© J.W.Lindt

6. John William Lindt – Bushman and Aboriginal man, 1873

Frankfurt-born John William Lindt came from a wave of photographers who travelled to Australia determined to document this new, strange land. Lindt took carefully posed tableaux images in his Melbourne studio in the 1870’s. One unusual image shows a settler holding a spear and a local man holding a rifle and suggests an exchange of cultures which is not usually seen in Australian history. Without attempting to whitewash history, Lindt was optimistically suggesting a union that wasn’t just about capture and exoticism.

However, one must not forget the decision of the photographer to place his subjects in their respective positions- though Lindt is suggesting a union, the fact that the aboriginal man is seated at the feet of the white man still suggests a deep slave owner mentality. These images are hugely important artistic relics from a bygone era.

© Tracey Moffat

7. Tracey Moffat – David Gulpilil, Australia, 1985

David Gulpilil is a Yolngu man who was raised in the bush and educated in the customs of his people. At sixteen, whilst filming his Australian film Walkabout, British film director Nicholas Roeg “discovered” Gulpilil whilst he was performing a traditional dance. Roeg carved out a role for Gulpilil in his film and subsequently Gulpilil was cast in more roles including Mad Dog Morgan, The Last Wave and Crocodile Dundee.

The portrait of Gulpilil exemplifies the early work of photographer and filmmaker, Tracey Moffatt whose work often focuses on Australian Aboriginal people and the way they are understood in cultural and social terms. Her ambivalence about being categorised as an Indigenous artist is at odds with her commitment to the fostering of Aboriginal culture and she often explores deep-seated issues such as the wounds of Imperialism.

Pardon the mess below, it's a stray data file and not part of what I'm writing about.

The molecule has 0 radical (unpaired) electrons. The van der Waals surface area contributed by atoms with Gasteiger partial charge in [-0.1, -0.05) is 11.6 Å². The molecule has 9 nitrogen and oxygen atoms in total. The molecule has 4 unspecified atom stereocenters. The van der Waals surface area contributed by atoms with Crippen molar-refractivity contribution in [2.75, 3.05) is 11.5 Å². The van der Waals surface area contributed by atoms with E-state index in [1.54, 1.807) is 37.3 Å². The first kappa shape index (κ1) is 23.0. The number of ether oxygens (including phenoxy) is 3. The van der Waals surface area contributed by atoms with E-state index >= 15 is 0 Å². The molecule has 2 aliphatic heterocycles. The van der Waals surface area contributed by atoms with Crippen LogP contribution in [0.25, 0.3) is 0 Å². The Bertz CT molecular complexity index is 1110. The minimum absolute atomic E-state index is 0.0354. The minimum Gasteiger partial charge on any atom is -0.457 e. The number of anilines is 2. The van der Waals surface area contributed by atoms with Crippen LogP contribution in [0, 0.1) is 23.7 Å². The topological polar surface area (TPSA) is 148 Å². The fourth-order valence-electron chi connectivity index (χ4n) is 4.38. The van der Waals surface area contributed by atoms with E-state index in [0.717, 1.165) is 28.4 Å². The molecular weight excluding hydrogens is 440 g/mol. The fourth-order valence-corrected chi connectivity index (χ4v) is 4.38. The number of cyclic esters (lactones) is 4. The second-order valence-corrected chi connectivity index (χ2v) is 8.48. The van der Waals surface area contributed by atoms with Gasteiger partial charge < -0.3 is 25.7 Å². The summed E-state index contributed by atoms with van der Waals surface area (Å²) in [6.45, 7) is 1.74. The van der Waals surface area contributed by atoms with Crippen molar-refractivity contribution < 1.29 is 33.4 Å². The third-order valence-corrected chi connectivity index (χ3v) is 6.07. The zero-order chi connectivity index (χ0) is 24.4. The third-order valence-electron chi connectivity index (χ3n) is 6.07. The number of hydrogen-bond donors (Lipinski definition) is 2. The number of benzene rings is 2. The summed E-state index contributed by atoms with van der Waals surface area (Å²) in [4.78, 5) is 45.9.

© Carol Jerrems

8. Carol Jerrems – Vale Street, Australia, 1975

Carol Jerrems’s photographs are emblematic of 1970’s counter cultural optimism. Her work captures friends and acquaintances and emerged from her strong commitment to feminism and broader social change.

A quintessential image of the 1970s, Vale Street can be read both as a sociological document and as a wholly subjective work of art.  As the individuals respond to the presence of Jerrem’s lens, the figures compose themselves into their natural states. Vale Street suggests the struggle between gender relations, adolescent sexuality and suburban mores that governed the early 20th century and were overturned in a decade of radical thought.

© Mark Kolbe

9. Mark Kolbe – Uluru / Ayers Rock

They call it the heart of Australia. Uluru, otherwise known as Ayers Rock, is a 348m tall rock formation which dominates the heart of Australia’s Red Centre- a behemoth on the horizon, geographically and spiritually the country’s greatest landmark. Because of its spiritual connection to the Dreamtime narratives (the Aboriginal stories of creation), it is considered their most sacred mountain. There have been extreme conflicts of interest between the Anangu people and tourists, and in 2019 a ban on climbing the mountain will be implemented, so as to keep the landmark sacred for the people who have lived in the region for centuries.

In this image, Mark Kolbe has successfully captured Ayers Rock at its reddest peak. One can completely understand why people have marvelled at its magnitude throughout time. Imposing and stoic, it speaks of the power of nature, and is a humbling thing to see on the horizon.

© Trent Parke

10. Trent Parke – Plague of flying foxes, Northern Territory, 2004

Trent Parke’s visually stunning series Minutes to Midnight has become a seminal series in Australian photographic history. Travelling 90.000 km across the country to document the nation, struggling to define its place in the world, Parke covers suburban and rural areas, capturing bizarre moments that look like they belong in a work of fiction with his radical perspective.

This image, which is only one small example of his exhaustive and fantastical work, represents Australia’s unique fauna and rich ecosystem for which it is world famous.

 

All images © their respective owners